Mary Trump Makes Blunt Prediction About Ivanka Trump

Feuds are nothing new in Donald Trump's family. Multiple members of this tree have been outspoken about his antics, including his niece, Mary Trump. For years, the former president's niece has claimed that her uncle is an unfit president. She even outlined her perception of him in a tell-all memoir, Too Much and Never Enough, released in July 2020. According to the book's summary (via Simon & Schuster), the project "shines a bright light on the dark history of their family in order to explain how her uncle became the man who now threatens the world's health, economic security, and social fabric." 

Although Mary has been criticized by some for profiting on the Trump brand by releasing her memoir, she says her intentions were genuine. "If I had wanted some measure of revenge, if I had wanted to cash in, I would have done this 10 years ago," Mary said during an interview on The View. "I would've preferred not to do this, but I think it's extremely important that American people have all the information they need."

Mary's memoir became a New York Times bestseller, but she's not discussing the Trump family just yet. Keep scrolling to find out what Mary Trump had to say about her cousins, Ivanka Trump and Donald Trump Jr.

Mary Trump makes a prediction about Ivanka's future in politics

Shortly after Donald Trump's loss in the 2020 Presidential election, speculation surfaced that three of his family members — daughter Ivanka Trump, son Donald Trump Jr., and daughter-in-law Lara Trump – may run for office (via Politico). However, Mary Trump does not believe that her cousins will have any success in the political sphere.

"I think it's over," Mary told Sirius XM Radio host Dean Obeidallah on Feb. 10, 2021. "I think it's completely over... and they have their father to thank for that." Mary believes the insurrection at the U.S. Capitol on Jan. 6, 2021, for which President Trump was impeached, "was a bridge too far." Additionally, Mary thinks Donald Jr. shoulders some blame for the deadly attack on the Capitol as well due to his fiery rhetoric and refusal to accept the election results. According to Mary, "if there's any justice, [Donald Jr.] will be indicted at some point as well."

Ivanka Trump wanted to follow in her father's footsteps

Prior to the insurrection, Ivanka Trump has made it obvious throughout the years that she wanted to follow in her father's political footsteps. The 39-year-old made her ambitions known when she, along with her husband Jared Kushner, moved to Washington D.C. shortly after Donald Trump's inauguration in January 2017. Ivanka became a "full-time adviser" to her father two months into his presidency and focused on issues pertaining to "women's economic empowerment and working family issues, workforce development and promoting STEM education and combating human trafficking," per CNN.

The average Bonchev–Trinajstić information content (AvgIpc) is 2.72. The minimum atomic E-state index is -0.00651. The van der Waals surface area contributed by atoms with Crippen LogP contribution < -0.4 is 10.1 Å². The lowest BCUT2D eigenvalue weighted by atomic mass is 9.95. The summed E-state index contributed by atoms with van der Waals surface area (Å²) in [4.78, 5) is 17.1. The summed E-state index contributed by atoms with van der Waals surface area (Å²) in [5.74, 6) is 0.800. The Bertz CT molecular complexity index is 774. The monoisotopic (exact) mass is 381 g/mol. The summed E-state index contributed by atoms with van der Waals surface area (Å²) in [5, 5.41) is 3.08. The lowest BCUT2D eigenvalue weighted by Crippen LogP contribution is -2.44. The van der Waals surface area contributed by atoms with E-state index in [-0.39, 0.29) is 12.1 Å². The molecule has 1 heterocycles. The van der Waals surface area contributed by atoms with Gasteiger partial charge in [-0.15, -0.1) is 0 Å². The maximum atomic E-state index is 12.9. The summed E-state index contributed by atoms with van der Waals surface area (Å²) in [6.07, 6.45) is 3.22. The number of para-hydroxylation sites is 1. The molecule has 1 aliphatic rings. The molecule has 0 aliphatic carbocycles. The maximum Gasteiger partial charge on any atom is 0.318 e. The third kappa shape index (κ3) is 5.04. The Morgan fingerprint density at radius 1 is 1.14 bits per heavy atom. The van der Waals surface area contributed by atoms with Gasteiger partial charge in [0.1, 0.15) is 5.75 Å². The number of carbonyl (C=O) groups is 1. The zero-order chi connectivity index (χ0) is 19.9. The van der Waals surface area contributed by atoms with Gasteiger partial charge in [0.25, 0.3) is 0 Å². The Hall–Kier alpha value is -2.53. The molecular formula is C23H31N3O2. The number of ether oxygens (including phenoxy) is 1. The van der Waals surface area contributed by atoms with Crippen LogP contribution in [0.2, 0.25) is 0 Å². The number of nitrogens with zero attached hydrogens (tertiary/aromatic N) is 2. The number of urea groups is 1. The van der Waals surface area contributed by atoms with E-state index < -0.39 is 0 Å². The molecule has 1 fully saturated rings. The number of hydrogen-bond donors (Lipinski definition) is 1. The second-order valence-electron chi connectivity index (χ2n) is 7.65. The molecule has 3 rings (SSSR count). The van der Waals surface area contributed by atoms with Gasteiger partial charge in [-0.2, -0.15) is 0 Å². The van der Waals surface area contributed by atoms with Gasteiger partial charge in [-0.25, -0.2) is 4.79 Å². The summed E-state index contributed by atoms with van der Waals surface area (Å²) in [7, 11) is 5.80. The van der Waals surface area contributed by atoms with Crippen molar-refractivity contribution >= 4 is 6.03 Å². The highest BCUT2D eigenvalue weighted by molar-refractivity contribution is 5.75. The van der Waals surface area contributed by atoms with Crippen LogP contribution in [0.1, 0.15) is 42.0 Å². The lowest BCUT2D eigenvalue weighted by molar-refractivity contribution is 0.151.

Ivanka drew criticism for her role in the administration because of her lack of experience and qualifications. She hit back at critics and said that her advisor title "was about giving critics the comfort" that she held herself "to that highest ethical standard," on CBS This Morning in 2017. 

Although critics were dissatisfied with the blatant nepotism during the Trump administration, they also noted that Ivanka held the most sway in the family because of her ability to generate good press. Former White House aide Cliffe Sims told The Atlantic that Donald Trump favorited Ivanka because "she is the archetype of what he wants — the most beautiful face, the most buttoned-up message, everything just exactly the way it should be."

According to SlateIvanka's goodwill in the Republican party hasn't lessened after her father's election loss, with Trump allies thinking she'll be able to challenge Marco Rubio's senate seat in Florida, where she's now based.

Ivanka Trump would have to restore her reputation for a political career

While Ivanka Trump can count on a majority of GOP members and her family's support should she run, she'll have to overcome the public's perception of her role before and after the insurrection. Ivanka was criticized for not condemning her father's policies on separating migrant children from their parents at the border and discrediting journalists during her time as an adviser to the former president, The Washington Post reported. She was further criticized for her response about the insurrection, tweeting before deleting a tweet that read the rioters were "American Patriots," per HuffPost

In addition to her inaction throughout her term as an adviser, Ivanka's financial conflicts of interest will be a big talking point should she run for office. According to The Hill, she, along with Jared Kushner, earned up to $172 million and $640 million from their business interests during their time at the White House even though they presented themselves as earnest public servants who took unpaid jobs in the highest office. 

It remains to be seen whether or not Mary Trump's prediction will come true, but we do know that Ivanka wants to create a better legacy than her father. Journalist Michael Wolff claimed in his book Fire and Fury that Ivanka had big political aspirations, writing, "The first woman president, Ivanka entertained, would not be Hillary Clinton: it would be Ivanka Trump."